Adjust the radio dial to find the right frequency. Seek the perfect sound, skip past that uncomfortable crackle….
It’s 1975 and I’m a grade schooler, snuggled under my Marimekko sheets, waking up to my little clock radio. I’m tuned into Philadelphia’s WFIL-AM, listening: Hot Chocolate’s “You Sexy Thing,” ABBA’s “S.O.S.” and then….Bowie. More specifically, David Bowie’s “Golden Years.” The song snaps and thumps through the Solid State and I recognize, for the first time, that I love music. The righteous guitar riff, thudding bass drum, distant melodica and that bellowing, sinewy voice…it turns me on, like a radio.
Music became my breath, my way of life. It relaxed me and it amped me up. I’d fall asleep to side two of Tattoo You. I’d dance in my bedroom to The Cars. I called i-92 to score tickets to The Police/Joan Jett/R.E.M/Madness at the old JFK Stadium (yes, that was a line-up). I’d make mixtapes for boyfriends. My life could be charted in musical moments.
I’m a music fan, a record and cassette tape collector, a college DJ, a college newspaper music critic, a professional music critic, and eventually, back to just “music fan.”
Music criticism and I had a gradual falling out, around 1998.
I’d spent about nine years — almost my entire 20s — as the music editor and a music critic at an alt-weekly, the Philadelphia City Paper, as well as occasional contributor to Option (the Pitchfork of its day, long since gone), the Village Voice and Rolling Stone’s “Random Notes” section. It was a job I’d invented for myself, and the publisher was cool with that. It was that kind of place.
To be honest, I never really liked writing music reviews (yeah, that dancing about architecture thing). Why do you have to explain it? The words never lived up to the sound. I couldn’t explain how I was transported, how time stopped, and all that mattered was getting to that fucking high, when that song peaked to a crazy chorus of voices, searing guitars and piano frenzy.
As a writer, the best stuff was chronicling the shows themselves, the experience of it all, how it made me feel, interviewing the musicians, learning about their lives and all the machinations behind the actual songs. Spending the night on a couch in a home on Yasgur’s Farm for a story. Liz Phair joking with me because I am a Gemini, just like her boyfriend at the time: “You people are evil, two-face, evil, two-faced!” Tom Waits growling over the phone: “Are you gonna type while I talk? Don’t you have one of those FBI things to record me?” A million other magical moments, many which included people like Joan Jett yelling at me or running out of gas with a Buzzcock. Both happened. (There is a book here.) I even joined a band for six months, to figure out what that was like.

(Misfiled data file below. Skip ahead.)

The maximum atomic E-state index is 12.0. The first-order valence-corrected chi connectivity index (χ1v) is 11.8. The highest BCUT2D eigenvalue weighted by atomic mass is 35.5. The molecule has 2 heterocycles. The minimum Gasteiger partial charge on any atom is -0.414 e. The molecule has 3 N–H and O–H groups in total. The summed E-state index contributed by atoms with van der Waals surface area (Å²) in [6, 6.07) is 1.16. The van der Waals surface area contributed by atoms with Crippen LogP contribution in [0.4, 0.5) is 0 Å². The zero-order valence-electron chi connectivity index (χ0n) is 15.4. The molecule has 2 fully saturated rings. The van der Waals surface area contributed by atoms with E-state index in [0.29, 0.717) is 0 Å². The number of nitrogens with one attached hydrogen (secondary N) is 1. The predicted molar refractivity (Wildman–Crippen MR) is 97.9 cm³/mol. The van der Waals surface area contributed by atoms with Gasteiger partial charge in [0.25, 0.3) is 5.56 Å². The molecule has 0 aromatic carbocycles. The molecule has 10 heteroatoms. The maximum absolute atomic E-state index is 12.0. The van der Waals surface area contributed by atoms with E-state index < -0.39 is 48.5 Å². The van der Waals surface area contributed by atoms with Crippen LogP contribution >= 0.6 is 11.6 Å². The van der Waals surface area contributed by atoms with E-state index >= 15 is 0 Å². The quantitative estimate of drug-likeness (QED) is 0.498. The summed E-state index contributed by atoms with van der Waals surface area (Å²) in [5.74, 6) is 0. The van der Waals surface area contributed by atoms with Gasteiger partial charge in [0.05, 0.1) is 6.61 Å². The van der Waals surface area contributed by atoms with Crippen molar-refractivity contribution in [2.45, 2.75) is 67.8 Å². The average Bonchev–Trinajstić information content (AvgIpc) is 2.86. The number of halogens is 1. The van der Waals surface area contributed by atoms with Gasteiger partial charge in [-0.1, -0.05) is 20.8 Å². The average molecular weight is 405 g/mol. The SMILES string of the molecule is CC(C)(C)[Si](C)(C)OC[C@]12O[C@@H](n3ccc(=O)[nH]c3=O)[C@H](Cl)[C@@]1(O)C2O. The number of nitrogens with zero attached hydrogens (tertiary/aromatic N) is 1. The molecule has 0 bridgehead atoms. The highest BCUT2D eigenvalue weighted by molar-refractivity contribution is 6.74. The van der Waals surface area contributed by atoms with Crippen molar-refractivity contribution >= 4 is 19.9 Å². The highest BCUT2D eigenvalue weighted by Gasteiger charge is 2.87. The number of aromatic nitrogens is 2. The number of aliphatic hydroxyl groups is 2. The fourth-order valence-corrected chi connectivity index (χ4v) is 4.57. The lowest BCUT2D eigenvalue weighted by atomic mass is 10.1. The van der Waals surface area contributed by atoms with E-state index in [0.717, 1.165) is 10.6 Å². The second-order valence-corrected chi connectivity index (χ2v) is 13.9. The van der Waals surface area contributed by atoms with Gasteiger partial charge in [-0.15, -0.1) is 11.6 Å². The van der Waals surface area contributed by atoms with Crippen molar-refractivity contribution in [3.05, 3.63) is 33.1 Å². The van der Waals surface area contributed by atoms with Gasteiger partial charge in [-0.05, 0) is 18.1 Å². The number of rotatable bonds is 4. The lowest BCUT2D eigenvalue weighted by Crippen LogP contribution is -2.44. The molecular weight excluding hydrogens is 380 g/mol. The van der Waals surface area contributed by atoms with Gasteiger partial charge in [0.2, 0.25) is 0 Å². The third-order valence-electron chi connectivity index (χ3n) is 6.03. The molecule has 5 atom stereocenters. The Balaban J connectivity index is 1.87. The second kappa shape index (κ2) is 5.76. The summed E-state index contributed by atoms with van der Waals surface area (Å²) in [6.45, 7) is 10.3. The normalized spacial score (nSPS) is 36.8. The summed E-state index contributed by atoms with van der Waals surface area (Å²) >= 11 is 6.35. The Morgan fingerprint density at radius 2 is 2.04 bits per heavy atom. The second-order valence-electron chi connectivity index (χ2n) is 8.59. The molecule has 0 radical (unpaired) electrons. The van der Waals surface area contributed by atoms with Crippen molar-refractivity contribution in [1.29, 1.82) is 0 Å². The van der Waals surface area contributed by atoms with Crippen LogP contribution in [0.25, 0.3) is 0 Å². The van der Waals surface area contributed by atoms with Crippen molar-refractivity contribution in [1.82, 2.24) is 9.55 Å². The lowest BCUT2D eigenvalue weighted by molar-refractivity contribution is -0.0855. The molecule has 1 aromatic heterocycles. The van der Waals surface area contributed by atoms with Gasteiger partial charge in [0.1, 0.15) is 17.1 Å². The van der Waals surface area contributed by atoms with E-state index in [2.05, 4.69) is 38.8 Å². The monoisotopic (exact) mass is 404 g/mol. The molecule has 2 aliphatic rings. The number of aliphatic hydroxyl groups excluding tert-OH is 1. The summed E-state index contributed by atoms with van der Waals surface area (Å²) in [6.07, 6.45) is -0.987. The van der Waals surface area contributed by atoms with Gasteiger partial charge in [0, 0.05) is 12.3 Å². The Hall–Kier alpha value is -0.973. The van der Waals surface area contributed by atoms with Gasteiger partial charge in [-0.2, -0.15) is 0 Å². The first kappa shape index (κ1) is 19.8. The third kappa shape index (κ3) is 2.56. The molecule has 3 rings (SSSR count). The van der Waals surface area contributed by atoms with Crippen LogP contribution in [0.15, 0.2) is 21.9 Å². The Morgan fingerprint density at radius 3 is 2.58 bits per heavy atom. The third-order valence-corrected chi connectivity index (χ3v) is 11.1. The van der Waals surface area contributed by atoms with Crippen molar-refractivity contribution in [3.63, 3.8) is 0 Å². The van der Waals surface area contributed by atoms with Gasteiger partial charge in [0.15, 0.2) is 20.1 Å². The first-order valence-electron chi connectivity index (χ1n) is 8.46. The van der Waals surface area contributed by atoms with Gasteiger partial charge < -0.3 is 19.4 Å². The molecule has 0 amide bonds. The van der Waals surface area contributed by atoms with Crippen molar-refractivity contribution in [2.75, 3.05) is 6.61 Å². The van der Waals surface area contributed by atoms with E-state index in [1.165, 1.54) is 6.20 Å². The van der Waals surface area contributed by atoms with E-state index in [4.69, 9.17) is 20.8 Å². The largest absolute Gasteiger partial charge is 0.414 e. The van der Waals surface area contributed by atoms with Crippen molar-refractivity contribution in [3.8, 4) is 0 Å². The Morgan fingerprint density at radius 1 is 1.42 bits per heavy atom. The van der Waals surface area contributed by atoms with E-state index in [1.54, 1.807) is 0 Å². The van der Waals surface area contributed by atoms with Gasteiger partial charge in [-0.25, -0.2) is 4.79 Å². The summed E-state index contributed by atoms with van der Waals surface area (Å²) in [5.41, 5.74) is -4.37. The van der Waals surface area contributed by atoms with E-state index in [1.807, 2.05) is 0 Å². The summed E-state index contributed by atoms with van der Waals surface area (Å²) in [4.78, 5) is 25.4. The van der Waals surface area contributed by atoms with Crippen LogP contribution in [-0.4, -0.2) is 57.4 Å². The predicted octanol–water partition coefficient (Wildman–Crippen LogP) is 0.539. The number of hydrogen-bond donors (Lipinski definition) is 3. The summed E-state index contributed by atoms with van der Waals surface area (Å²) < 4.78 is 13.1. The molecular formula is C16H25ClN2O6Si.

Maybe I was just a glorified groupie, but I loved reporting and telling stories. And I loved music. Rarely did the two shake hands.
Eventually, I got worn out by what I thought the job should be. And I got tired. It sounds ungrateful, but over that near decade, I became inundated and overwhelmed by the 30+ CDs that came into the paper, every day. Stacked on my desk, waiting to be listened to, doled out to the right critic. The joy in discovery was waning.
In 1997, I wrote a piece about hanging out with the biggest, most bad-ass rock critics at the time (Christgau, Marcus, Eddy and more) and the academic ego I just couldn’t get with. In hindsight, this was the beginning of the end.
Maybe I wasn’t assured enough to realize I was forging my own path. Or maybe I just got bored. Or maybe I was just sick of the alt-weekly salary. Or all of the above.
In 1999, I was recruited for a gig as a managing editor at AOL’s Digital City (the interwebs!). And again, I felt like a spy in a brave new world. These were the crazy ’00 days of a Time Warner merger, private plane flights to Dulles, VA, parties that featured 20 rooms of food, booze and people dressed as Bugs Bunny and Daffy Duck. It sounds insane and it was, in a weird, light-blue-buttoned-down-shirt-and-khaki kind of way. Side benefit: with a much better salary I was able to buy music, to choose what I wanted to hear, to plunk down the cash. There was something liberating in that.
At times, in this shiny new Internet company, I felt like I’d left part of my soul behind. My brother started calling me “Corporate Margit.” But I like to think I brought my soul to bear, learning everything I could about digital publishing. We were always preaching to the converted at the alt-weekly. Here I could add a dash of my punk-rock heart to the job — and eventually found there were plenty of others just like me.
Many jobs later, now in my 40s and running this website, I’ve realized that feeling of “not belonging” is what defines us as individuals. We have to find our own channel on the dial — as fuzzy as it might be.
Will I ever go back to music writing? Maybe, maybe not. But I’ll never stop writing.
And I’ll never stop listening.